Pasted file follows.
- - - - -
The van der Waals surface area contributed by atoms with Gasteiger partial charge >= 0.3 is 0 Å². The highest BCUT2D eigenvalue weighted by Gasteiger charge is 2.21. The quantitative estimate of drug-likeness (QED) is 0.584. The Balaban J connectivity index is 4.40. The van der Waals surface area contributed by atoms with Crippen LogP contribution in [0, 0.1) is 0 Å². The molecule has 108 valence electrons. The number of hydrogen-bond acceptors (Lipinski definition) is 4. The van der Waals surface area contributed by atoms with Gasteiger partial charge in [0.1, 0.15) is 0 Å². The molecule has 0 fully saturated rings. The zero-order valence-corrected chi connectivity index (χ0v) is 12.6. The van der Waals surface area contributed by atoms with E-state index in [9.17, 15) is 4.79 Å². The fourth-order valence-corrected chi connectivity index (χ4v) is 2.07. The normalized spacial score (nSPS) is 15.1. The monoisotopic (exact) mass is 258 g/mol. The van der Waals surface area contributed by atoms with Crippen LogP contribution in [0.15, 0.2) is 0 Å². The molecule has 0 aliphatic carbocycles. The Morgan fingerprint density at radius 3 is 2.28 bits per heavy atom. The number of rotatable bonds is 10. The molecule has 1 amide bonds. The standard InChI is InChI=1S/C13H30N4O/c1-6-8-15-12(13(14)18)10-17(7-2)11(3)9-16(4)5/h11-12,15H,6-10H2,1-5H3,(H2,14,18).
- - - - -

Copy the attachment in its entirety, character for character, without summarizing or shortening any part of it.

The van der Waals surface area contributed by atoms with Gasteiger partial charge >= 0.3 is 0 Å². The highest BCUT2D eigenvalue weighted by Gasteiger charge is 2.21. The quantitative estimate of drug-likeness (QED) is 0.584. The Balaban J connectivity index is 4.40. The van der Waals surface area contributed by atoms with Crippen LogP contribution in [0, 0.1) is 0 Å². The molecule has 108 valence electrons. The number of hydrogen-bond acceptors (Lipinski definition) is 4. The van der Waals surface area contributed by atoms with Gasteiger partial charge in [0.1, 0.15) is 0 Å². The molecule has 0 fully saturated rings. The zero-order valence-corrected chi connectivity index (χ0v) is 12.6. The van der Waals surface area contributed by atoms with E-state index in [9.17, 15) is 4.79 Å². The fourth-order valence-corrected chi connectivity index (χ4v) is 2.07. The normalized spacial score (nSPS) is 15.1. The monoisotopic (exact) mass is 258 g/mol. The van der Waals surface area contributed by atoms with Crippen LogP contribution in [0.15, 0.2) is 0 Å². The molecule has 0 aliphatic carbocycles. The Morgan fingerprint density at radius 3 is 2.28 bits per heavy atom. The number of rotatable bonds is 10. The molecule has 1 amide bonds. The standard InChI is InChI=1S/C13H30N4O/c1-6-8-15-12(13(14)18)10-17(7-2)11(3)9-16(4)5/h11-12,15H,6-10H2,1-5H3,(H2,14,18).